Dollar Index Explained

The U.S. Dollar Index is a geometrically average of six currencies weighted against the U.S. dollar. The Federal Reserve created it in 1973, and the ICE USDX index is the trading vehicle. The index contains six currencies: the euro, Japanese yen, British pound, Canadian dollar, Swedish krona, and Swiss franc. The euro replaced five European currencies – the Deutsch Mark, the French franc, the Italian lira, the Dutch guilder, and the Belgian franc.

Percentage Weights:

Currency Weight
Euro (EUR) 0.576
Japanese Yen (JPY) 0.136
British Pound (GBP) 0.119
Canadian Pound (CAD) 0.091
Swedish Krona (SEK) 0.042
Swiss Franc (CHF) 0.036

Before the euro the weightings of five historical currencies were: Deutsch Mark (DEM) = 20.8%; French franc (FRF) = 13.1%; Italian lira (ITL) = 9.0%; Dutch guilder (NLG) = 8.3%; and Belgium franc (BEF) = 6.4%

The formula:

U.S. DX = (50.14348112) X (EUR/USD)-0.576 X (USD/JPY)0.136 X (GBP/USD)-0.119 X (USD/CAD)0.091 X (USD/SEK)0.042 X (USD/CHF)0.036

In the formula the value of the ‘power’ is positive if the U.S. dollar is the base currency within the pair (JPY, CAD, SEK, and CHF) and the value is negative when it is not (EUR and GBP).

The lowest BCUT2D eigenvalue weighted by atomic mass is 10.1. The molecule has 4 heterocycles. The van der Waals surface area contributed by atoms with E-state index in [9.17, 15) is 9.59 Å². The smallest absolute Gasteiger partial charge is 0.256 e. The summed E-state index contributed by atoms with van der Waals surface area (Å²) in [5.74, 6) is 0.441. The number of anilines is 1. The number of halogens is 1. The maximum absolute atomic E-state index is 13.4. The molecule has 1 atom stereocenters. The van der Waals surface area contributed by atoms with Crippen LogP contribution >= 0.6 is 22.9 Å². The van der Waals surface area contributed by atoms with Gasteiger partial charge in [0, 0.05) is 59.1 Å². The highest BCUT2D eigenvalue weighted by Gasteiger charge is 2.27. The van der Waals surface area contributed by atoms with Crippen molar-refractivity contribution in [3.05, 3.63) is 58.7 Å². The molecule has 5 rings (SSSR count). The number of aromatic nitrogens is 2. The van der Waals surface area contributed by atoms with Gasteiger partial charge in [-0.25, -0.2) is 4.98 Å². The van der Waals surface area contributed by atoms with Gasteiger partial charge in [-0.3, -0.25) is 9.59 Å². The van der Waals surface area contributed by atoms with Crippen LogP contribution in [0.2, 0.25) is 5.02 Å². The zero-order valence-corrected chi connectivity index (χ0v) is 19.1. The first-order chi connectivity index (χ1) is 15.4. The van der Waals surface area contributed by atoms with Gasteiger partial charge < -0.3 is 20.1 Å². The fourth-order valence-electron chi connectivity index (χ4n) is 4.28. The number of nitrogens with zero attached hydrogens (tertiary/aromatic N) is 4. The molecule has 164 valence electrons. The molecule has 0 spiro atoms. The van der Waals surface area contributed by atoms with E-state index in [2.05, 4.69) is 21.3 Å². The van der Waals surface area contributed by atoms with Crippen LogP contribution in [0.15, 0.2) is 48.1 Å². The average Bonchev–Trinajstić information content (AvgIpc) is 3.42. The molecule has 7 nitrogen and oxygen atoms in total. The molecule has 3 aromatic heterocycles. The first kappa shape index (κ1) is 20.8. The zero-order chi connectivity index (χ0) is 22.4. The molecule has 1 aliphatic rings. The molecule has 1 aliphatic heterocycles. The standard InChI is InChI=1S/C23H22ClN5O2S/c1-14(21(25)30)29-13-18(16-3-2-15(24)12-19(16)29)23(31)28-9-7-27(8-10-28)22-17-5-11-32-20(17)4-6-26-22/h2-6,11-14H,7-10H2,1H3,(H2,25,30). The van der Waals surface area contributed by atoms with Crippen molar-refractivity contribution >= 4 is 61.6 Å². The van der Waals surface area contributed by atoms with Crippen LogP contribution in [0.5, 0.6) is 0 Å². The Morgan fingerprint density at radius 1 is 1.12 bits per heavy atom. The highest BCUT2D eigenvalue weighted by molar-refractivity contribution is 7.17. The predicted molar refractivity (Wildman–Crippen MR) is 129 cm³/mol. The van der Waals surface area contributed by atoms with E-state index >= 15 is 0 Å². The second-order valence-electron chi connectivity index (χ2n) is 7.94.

Reuters calculates the dollar index value in real-time approximately every 15 seconds from a multi-contributor feed of the spot prices.


The Federal Reserve’s Real Trade Weighted U.S. Dollar Index changes annually to reflect the prior year’s development. It was introduced in 1998 primarily to keep pace with new developments in U.S. trade. Its basket of currencies includes more than 25 currencies from developed and developing nations. The index is computed as a geometric mean of the bilateral exchange rates of the included currencies. According to Intercontinental Exchange, its USDX index matches closely with the trade-weighted U.S. dollar index.

Source: The ICE U.S. Dollar Index.

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